The major broadcast networks have decided that to prevent Google TV users from viewing the TV shows that they've posted online, in effect allowing only chosen devices and operating systems to access their Internet content.
ABC, CBS and NBC are blocking their online TV shows from being viewed through Google TV, The Wall Street Journal reported on Friday. News Corporation is reportedly considering a similar block for Fox content.
The block has no affect on the ability of Google TV users to view network content received through cable, satellite, or broadcast signal connections. It only affects network content on the Internet that is viewed through Google TV's Chrome Web browser.
Google TV users who happen to be sitting with a laptop can access the blocked Internet content through that computer's browser without any problems.
By limiting access only to approved technologies, the networks join Hulu, jointly owned by Disney, NBC Universal and News Corporation, which is also blocking its online content from being seen by Google TV users. Hulu is reportedly negotiating a deal with Google to carry Hulu Plus as a paid subscription service.
Google is talking with representatives from the networks to remove the block, according to a source familiar with the matter.
"Google TV enables access to all the Web content you already get today on your phone and PC, but it is ultimately the content owner's choice to restrict users from accessing their content on the platform," a Google spokesperson said in an e-mailed statement.
Google TV hardware from Logitech and Sony has only been available for about a week, but in that time users managed to find a way to play blocked Hulu content. Google TV displays Web content using a version of Google's Chrome browser and by changing the user-agent string in the advanced browser settings menu, users were able to bypass the block.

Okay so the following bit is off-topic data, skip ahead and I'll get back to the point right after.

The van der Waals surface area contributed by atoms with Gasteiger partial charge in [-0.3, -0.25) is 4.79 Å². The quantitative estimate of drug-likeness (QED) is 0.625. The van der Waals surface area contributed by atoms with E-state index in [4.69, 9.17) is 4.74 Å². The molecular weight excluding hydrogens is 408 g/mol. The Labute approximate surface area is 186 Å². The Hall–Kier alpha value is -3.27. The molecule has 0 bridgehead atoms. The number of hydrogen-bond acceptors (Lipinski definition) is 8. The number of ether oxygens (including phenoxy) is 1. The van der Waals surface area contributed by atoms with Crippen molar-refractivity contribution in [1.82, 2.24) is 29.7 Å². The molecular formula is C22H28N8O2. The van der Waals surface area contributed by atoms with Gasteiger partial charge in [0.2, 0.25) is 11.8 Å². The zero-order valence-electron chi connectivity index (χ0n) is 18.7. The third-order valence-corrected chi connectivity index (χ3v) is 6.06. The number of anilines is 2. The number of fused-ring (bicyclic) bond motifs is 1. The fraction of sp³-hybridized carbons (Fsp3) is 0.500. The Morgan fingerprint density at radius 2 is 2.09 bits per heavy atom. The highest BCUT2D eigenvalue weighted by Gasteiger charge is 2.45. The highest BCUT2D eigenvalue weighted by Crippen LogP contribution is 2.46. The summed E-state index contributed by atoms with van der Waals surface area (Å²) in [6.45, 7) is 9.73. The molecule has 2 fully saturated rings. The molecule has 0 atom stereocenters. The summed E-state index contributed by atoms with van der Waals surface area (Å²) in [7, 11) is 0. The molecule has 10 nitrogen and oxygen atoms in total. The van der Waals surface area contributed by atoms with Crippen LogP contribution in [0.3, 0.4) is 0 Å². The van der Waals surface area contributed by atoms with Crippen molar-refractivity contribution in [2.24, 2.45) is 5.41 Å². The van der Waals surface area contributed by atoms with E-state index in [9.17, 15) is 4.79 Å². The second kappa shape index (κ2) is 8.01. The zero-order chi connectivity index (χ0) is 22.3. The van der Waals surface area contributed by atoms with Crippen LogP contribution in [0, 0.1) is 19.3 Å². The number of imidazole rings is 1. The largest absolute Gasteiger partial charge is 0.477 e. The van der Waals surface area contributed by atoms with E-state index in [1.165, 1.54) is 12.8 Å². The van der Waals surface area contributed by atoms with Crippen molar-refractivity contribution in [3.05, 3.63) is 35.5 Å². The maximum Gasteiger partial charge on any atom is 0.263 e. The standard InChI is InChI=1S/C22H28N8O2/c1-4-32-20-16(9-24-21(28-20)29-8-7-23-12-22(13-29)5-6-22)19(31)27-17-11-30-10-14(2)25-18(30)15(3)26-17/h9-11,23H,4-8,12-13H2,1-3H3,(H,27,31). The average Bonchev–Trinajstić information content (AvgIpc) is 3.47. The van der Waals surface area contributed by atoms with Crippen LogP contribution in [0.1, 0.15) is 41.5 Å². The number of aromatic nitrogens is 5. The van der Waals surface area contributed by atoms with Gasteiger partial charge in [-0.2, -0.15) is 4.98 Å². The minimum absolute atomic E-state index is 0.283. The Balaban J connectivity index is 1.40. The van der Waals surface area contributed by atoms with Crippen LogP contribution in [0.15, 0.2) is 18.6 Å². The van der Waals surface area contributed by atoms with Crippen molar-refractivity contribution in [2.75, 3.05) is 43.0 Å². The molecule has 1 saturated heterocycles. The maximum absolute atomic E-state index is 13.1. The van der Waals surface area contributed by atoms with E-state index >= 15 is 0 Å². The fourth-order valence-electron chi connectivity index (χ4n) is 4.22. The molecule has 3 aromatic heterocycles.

But Hulu saw that this was happening and turned to blocking against Google TV through either the user-agent string in the Flash Video Player or the measurement of lower level network metrics that aren't easily spoofed. It remains to be seen whether Google TV users will figure out a way around Hulu's latest roadblock.
Harold Feld, an attorney and consumer advocate with Public Knowledge, said in a phone interview that while this isn't a network neutrality issue, it does raise a number of concerns that fall under the FCC's jurisdiction. The issue came up during the Comcast-NBC merger, he said, when Rep. Rick Boucher wrote a letter calling for the merger to be conditional upon the merged company's willingness to make its programming available in a non-discriminatory way.
With the recent Fox-Cablevision spat, this marks the second time in a week that discriminatory distribution has made headlines, and Feld expects that the issue will get more attention.
"This issue has now been raised from obscurity to something people will spend a lot of time talking about over the next year," he said, noting that government agencies tend to spend a lot of time talking before any action is taken.